Science and technology take centre stage at the RP23 opening
Science, technology and early warning systems will feature in this week’s VIII Regional Platform for Disaster Risk Reduction in the Americas and the Caribbean (RP23), the region's most important disaster risk reduction event.
From today until 2 March 2023, delegations from countries across the region will gather in the resort city of Punta del Este, Uruguay, to exchange experiences and facilitate decisions to implement the Regional Plan of Action agreed on in March 2017 and updated at the VII Regional Platform in November 2021.
"Science and technology are critical to informing decision-making and scaling up solutions for all aspects of risk reduction, including the expansion of early warning systems,” said Mami Mizutori, the United Nations Special Representative of the Secretary-General for Disaster Risk Reduction.
The platform will spotlight several key areas, including substantially increasing the availability of and access to multi-hazard early warning systems for people in the Americas and the Caribbean, strengthening governance for disaster risk reduction, promoting and financing sustainable and inclusive development and discussing urban risk reduction and post-disaster recovery.
Along with the plenaries, a range of side sessions will also take place, covering the role of women in sustainable disaster risk reduction, the vulnerability of United Nations Educational, Scientific and Cultural Organization Global Geoparks and Biosphere Reserves, and the resilience of critical infrastructure, such as energy, water and transportation.
To promote regional cooperation, commitment and leadership in disaster risk reduction and the exchange of best practices, RP23 will bring together a diverse range of stakeholders, including national and local governments, civil society organizations, the private sector and academia.
The stakeholders will examine factors surrounding disaster risk reduction, including poverty and inequality, as well as the role of young people and the inclusion of marginalized groups such as migrants, refugees, and people with disabilities, in risk reduction efforts.
According to the World Meteorological Organization, the number of weather-related disasters has increased fivefold in the last 50 years, partially due to human-induced climate change.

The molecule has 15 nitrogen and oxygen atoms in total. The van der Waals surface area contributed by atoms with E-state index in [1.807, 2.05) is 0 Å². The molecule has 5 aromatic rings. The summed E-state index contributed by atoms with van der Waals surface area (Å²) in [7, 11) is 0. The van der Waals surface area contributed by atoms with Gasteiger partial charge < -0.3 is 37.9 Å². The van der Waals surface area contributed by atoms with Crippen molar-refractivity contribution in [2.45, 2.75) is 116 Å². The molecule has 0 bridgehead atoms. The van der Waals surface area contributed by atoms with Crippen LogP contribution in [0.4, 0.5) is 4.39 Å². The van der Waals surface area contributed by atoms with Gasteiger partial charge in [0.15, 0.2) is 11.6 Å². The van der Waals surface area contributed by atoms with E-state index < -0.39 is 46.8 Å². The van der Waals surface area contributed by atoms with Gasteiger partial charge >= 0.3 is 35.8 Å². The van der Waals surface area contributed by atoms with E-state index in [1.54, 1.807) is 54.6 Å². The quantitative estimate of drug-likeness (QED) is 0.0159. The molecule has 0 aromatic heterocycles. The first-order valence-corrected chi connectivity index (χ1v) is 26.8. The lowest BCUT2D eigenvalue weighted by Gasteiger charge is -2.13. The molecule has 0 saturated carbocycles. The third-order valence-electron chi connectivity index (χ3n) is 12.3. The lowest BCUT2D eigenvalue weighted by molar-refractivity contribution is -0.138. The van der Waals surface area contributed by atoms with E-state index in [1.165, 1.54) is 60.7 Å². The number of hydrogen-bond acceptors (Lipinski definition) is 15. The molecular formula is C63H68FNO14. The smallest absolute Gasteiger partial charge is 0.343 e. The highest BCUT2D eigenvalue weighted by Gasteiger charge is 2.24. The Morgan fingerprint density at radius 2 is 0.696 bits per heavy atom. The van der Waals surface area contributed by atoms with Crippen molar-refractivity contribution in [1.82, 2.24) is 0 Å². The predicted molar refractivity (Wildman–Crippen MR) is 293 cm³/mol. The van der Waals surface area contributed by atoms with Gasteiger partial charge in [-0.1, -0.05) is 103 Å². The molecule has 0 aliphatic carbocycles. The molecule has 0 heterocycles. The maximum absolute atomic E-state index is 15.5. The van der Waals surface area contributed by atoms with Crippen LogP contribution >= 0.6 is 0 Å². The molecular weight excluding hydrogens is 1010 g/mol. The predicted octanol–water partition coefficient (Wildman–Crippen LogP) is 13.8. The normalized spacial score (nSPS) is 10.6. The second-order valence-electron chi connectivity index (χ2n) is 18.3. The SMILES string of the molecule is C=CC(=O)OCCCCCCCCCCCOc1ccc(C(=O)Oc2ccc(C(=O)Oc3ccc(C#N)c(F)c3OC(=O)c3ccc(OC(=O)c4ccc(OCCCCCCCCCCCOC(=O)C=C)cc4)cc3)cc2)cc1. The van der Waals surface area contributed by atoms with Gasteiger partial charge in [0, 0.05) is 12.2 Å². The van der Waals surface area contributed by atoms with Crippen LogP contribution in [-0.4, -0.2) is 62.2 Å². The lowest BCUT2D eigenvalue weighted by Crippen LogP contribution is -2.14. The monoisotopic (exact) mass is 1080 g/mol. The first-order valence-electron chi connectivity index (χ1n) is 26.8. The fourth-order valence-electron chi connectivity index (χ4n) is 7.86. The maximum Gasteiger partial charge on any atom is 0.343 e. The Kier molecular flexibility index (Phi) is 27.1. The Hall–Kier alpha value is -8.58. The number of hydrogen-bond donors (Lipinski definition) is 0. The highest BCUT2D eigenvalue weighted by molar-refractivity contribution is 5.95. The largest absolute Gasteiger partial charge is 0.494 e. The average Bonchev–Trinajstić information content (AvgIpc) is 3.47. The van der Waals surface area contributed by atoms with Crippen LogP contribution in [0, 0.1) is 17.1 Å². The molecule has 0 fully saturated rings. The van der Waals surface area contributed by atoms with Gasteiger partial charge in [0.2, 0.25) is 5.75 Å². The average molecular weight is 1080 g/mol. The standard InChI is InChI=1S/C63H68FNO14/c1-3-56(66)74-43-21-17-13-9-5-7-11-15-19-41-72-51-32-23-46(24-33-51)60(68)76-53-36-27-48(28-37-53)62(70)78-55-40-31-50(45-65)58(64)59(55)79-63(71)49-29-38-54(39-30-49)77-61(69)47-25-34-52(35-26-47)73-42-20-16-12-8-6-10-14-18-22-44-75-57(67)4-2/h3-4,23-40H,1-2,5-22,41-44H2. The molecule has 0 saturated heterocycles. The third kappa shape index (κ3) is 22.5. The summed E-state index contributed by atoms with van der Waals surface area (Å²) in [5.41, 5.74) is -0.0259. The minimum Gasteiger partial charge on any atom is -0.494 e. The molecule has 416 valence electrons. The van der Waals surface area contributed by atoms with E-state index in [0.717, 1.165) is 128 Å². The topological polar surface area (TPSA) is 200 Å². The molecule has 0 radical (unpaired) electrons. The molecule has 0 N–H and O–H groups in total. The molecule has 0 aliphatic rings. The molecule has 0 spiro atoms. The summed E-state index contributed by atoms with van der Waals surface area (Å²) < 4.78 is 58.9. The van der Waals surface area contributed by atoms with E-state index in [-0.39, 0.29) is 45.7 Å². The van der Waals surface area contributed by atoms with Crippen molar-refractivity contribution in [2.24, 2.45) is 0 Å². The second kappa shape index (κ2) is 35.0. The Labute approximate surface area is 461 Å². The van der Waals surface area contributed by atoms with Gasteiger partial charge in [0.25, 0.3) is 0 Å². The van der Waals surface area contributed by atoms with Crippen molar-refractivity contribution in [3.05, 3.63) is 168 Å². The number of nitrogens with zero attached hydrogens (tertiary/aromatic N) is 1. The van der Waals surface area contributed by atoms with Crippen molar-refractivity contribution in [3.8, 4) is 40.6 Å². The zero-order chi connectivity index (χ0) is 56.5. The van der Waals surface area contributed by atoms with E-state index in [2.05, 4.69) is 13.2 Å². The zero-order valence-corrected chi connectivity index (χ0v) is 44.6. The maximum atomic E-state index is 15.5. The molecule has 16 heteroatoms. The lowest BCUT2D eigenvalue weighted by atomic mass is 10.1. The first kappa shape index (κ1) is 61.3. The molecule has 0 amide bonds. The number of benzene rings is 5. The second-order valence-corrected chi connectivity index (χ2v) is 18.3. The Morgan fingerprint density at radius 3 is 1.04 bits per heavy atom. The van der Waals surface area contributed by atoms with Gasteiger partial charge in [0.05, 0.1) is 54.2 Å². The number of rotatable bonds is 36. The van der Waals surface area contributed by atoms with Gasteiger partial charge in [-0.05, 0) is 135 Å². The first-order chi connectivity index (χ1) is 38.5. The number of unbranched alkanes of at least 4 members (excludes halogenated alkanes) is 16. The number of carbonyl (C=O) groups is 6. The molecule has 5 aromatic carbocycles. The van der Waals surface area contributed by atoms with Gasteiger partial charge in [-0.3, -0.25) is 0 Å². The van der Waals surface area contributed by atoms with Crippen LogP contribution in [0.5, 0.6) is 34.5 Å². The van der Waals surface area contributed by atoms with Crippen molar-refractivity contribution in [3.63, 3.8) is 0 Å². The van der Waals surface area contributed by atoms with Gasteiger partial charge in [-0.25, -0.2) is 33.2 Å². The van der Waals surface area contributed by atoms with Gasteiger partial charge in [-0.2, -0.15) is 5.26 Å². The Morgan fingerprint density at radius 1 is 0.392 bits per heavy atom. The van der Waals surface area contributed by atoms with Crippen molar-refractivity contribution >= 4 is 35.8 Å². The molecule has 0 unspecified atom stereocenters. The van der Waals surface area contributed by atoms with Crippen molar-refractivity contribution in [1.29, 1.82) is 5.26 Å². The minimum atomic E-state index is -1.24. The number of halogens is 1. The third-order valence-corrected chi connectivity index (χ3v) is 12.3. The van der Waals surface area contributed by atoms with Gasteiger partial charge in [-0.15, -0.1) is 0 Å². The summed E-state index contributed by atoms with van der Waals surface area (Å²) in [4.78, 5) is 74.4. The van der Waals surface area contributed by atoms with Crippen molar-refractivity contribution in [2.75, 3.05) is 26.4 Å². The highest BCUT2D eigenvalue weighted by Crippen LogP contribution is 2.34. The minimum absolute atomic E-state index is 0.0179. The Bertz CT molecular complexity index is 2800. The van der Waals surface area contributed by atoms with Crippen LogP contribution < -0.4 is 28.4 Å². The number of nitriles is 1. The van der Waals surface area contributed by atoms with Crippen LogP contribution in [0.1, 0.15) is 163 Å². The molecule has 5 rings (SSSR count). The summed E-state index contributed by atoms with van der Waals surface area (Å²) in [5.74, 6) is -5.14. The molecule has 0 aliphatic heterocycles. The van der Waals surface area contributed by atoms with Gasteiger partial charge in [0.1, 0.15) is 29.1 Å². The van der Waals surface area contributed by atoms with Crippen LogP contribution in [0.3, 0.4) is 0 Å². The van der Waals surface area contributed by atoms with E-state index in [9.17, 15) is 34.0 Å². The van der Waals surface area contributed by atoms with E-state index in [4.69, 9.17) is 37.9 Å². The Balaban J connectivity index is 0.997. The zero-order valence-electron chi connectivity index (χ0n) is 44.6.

Meanwhile, a 2022 United Nations Office for Disaster Risk Reduction report found that only 12 countries in the Americas and the Caribbean – roughly one third – have existing multi-hazard early warning systems.
There is also a wide disparity between those that do and those that do not. The most robust early warning systems are found in the United States and Canada, for instance, while many small island developing States in the Caribbean and other Least Developed Countries in the region have none.
Adding to this poignant disparity is the vital role early warning systems play in protecting lives and livelihoods. A 2019 report from the Global Commission on Adaptation found that effective early warning systems can reduce damage from natural hazards by up to 30 per cent in the first 24 hours.
Continuing to implement the Sendai Framework in the Americas and Caribbean remains critical, especially as an estimated 53 per cent of global economic damage from disasters occurs there.
While cyclones, storms, floods, tsunamis, volcanic eruptions and earthquakes have traditionally received the most attention, RP23 will broach the increasing threats of biological hazards, droughts, heatwaves, landslides, sandstorms and wildfires, among others.
“RP23 is an opportunity to accelerate the implementation of the regional action plan,” said Mizutori. “Together with the engagement of all sectors and stakeholders, the conclusions of the RP23 will help set the region on a path towards a resilient future.”